Kudos Darius, Kudos: Both for seeking help and speaking up

I have read with interest the Sunday Mail (there are words I never ever thought I would say on this blog or any other forum) article today about Darius Boyd and his battle with depression (link here: http://www.couriermail.com.au/sport/nrl/darius-boyd-reveals-how-he-hit-rock-bottom-his-21-days-in-rehab-and-the-family-demons-he-is-confronting-to-beat-depression/story-fniabnkr-1227025848132 ).  It is a quality article about a long misunderstood rugby league player.

There is one quote that really resonated with me:

“I felt a sense of relief because I just needed to do something. I didn’t want to keep going the way I was going.’’

It is so true that the hardest step to getting diagnosed and treatment for a mental illness is to actually do something about it yourself.  The relief that Boyd speaks of and the realisation that he did not want to keep going the way he was going is something I am sure that many sufferers who have gotten help have felt.  I know I certainly did.

I salute Darius Boyd for having the insight to realise that he needed help, for getting that help and for having the courage to speak out about his condition.

In a week where we have lost the Elvis of our generation in the form of Robin Williams it is important that sufferers realise that they can seek help and they can succeed after diagnosis.  Darius Boyd’s honesty, I hope, will play a small part in that realisation.

Kudos Darius, Kudos!

Vale Robin Williams

I, like many people around the world, am saddened by the passing of Robin Williams earlier today.  Mr William’s death is being reported as an alleged suicide.

Robin Williams was one of the comedians who dominated my viewing during my childhood and continues to this day to make me laugh until my sides hurt.  Mork and Mindy repeats were a staple in the Humphreys household during my childhood and from Good Morning Vietnam through to the Birdcage and many movies in between and since Williams’ supreme talent and ability to make people laugh he put a smile on my face and filled my heart with joy.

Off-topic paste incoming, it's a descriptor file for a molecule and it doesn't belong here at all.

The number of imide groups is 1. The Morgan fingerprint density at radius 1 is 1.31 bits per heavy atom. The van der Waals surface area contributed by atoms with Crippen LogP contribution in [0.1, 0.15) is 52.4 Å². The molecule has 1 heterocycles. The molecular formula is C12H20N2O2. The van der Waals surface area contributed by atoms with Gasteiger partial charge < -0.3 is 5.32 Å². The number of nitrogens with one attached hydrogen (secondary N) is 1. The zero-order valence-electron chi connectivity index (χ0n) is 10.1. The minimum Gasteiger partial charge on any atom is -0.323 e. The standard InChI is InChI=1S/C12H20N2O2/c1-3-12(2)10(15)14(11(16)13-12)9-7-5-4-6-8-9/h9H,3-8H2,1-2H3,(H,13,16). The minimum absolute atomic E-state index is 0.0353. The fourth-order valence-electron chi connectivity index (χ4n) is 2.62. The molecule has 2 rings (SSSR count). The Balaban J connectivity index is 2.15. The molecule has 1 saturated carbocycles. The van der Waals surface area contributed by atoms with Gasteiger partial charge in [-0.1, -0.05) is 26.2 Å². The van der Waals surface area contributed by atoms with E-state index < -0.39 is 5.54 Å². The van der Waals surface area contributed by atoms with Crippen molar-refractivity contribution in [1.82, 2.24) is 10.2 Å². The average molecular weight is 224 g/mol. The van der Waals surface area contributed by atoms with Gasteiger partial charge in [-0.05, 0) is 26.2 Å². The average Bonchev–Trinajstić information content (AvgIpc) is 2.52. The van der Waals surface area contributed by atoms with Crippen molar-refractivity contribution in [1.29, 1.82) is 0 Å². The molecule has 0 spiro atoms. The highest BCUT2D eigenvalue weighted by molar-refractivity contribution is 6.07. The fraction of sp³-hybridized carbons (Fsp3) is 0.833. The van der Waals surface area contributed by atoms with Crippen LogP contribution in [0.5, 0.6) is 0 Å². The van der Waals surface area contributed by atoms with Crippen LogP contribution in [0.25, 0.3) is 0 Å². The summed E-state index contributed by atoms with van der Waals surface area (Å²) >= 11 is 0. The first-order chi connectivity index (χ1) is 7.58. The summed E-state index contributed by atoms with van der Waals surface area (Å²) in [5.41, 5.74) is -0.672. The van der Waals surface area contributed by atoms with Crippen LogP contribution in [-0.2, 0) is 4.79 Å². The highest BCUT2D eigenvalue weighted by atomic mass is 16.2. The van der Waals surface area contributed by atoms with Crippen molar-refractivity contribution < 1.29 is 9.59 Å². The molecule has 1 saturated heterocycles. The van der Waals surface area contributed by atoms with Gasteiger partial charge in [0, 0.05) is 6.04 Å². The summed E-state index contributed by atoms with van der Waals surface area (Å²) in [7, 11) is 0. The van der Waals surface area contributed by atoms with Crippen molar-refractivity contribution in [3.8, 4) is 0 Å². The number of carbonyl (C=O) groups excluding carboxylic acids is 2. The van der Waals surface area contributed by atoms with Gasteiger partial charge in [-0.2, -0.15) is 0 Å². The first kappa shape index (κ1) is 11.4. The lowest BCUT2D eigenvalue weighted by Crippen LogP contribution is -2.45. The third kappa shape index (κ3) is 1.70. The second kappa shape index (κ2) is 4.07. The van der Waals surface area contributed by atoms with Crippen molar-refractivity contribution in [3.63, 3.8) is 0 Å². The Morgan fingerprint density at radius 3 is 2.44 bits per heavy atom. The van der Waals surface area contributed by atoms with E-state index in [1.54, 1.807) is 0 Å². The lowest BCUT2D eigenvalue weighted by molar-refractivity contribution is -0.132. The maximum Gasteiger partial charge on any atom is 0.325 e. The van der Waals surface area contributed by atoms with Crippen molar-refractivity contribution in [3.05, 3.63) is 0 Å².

As a fan of many stand up comedians and having watched or seen live a number of stand up performances I have never had the privilege of watching a funnier stand up performance (on DVD or live) than that that Mr Williams produced in his Weapons of Mass Destruction tour in 2008.  If you have never seen this performance then stop what you are doing, find it and watch it now.

There will be many statements made about Williams’ best movies: I have a smokey to put in the mix for that discussion.  I rate Mr Williams’ performance in “The Big White” to one of the best performances I have seen by him in what was a very dark comedy.  Again: if you have not seen it check it out.

It has been stated in the formal statements about Williams’ passing that he was suffering from depression at the time of his passing.  I am not a fan of the statement “if something good can come out of his passing, then …” but I will say that Mr Williams’ passing again puts a spotlight on the fact that the insidious disease that is depression can strike anyone at any time.  That spotlight, if a “good” is to come from Mr Williams’ passing it is it, I hope, will help other sufferers step forward and seek assistance.

Goodnight and Goodbye Robin Williams: thank you for making us laugh, smile and, at times, cry.  I hope your pain is now at an end.